Mobile delivers 'halo effect' for banks seeking to sell more products - Bain
18 November 2013 | 6026 views | 0
JPMorgan Chase posted the biggest loyalty gains in 2013 among US national banks thanks to selective investments in mobile technology and more effective marketing, according to research by consultancy house Bain.
Using data from a survey of almost 200,000 consumers in 27 countries, Bain finds that most banks are missing prime opportunities to deepen their existing customer relationships and are ceding new product sales to competitors.
"The 'easy growth' is over for banks, as increased competition worldwide is forcing banks to fight over too few new customers," says Gerard du Toit, a partner in Bain's Global Financial Services Practice in Boston. "But there is a surprisingly large upside with existing customers to increase win rates on new product sales."
He says that two factors stand out in swaying customers to buy: the customer's loyalty to their primary bank and the bank's ability to actively sell to its customers.
According to the study, a bank's relative customer loyalty measure explains roughly half of the variation in its relative win rate, and it additionally finds that approximately one-third of banking products in the US are sold, not bought. That is, customers did not plan to buy a particular product, but they received an offer and then decided to purchase it.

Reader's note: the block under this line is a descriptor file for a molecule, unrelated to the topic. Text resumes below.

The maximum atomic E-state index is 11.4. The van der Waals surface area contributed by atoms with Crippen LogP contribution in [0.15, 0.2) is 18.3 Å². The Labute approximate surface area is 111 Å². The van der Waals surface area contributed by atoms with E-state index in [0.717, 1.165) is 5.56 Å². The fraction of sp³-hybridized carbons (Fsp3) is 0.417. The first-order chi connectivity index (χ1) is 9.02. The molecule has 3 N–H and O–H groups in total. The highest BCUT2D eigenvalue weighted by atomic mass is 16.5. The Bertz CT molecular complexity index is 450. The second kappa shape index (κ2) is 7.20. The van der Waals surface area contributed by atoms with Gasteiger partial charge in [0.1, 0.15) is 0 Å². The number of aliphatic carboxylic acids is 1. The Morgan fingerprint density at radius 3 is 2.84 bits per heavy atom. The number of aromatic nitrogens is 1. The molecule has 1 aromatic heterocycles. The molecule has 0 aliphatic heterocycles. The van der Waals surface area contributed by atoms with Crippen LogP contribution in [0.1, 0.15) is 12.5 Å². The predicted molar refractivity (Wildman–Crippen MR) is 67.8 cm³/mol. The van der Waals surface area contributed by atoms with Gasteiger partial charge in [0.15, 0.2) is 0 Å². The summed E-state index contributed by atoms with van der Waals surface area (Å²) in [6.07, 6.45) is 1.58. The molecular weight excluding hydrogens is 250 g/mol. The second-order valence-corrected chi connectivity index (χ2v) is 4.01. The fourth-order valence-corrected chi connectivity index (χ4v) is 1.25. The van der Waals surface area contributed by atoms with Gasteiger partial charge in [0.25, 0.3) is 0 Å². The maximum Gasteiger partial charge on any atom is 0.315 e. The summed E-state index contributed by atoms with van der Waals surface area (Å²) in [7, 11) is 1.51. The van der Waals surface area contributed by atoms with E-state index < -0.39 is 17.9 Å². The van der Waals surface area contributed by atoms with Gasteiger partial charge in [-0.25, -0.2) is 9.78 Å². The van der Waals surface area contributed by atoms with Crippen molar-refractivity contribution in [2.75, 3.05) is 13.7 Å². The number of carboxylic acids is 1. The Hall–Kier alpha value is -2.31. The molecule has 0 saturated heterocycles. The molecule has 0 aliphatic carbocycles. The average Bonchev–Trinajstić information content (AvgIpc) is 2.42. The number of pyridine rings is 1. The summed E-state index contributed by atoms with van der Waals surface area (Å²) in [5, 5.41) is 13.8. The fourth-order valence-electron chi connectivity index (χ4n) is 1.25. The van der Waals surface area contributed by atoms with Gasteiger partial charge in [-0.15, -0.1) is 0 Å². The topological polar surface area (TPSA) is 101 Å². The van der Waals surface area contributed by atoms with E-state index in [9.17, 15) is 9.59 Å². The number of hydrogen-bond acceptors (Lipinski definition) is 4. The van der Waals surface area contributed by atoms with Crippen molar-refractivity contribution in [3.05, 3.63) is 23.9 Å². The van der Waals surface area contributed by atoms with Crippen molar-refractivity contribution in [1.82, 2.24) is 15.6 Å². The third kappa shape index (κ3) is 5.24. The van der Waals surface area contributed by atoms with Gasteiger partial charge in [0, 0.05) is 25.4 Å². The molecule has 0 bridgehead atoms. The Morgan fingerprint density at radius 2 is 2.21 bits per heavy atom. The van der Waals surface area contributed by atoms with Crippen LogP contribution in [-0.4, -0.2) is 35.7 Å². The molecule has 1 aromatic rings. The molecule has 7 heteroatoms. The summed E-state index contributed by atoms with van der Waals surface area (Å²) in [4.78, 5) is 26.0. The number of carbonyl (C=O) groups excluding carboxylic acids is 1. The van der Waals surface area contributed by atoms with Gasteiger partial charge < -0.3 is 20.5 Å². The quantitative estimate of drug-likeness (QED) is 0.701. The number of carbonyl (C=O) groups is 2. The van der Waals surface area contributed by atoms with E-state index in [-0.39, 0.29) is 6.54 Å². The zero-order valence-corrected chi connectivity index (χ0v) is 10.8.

Bain identifies 'digital transformation', in the shape of smart online and mobile banking services, as a key factor in maintaining customer loyalty. Mobile banking in particular was found to deliver a loyalty 'halo effect', as frequent mobile banking users in all countries gave much higher loyalty scores than non-users.
Loyalty on its own is not enough, however, banks also have to make a sound business case for the sale of new products, says du Toit. "The banking math is simple," he says. "Loyal banking customers own more products, and buy more products - but that doesn't mean they're going to make your sales for you."
The study found that few large incumbent banks had made meaningful progress, with JPMorgan Chase standing out as an exception. Such factors as select investments in mobile technology, a concerted effort to improve the customer experience and effective marketing to tell people how the bank can simplify their financial lives combined to help Chase perform "well above average" in winning new relationships and cross-selling to existing customers.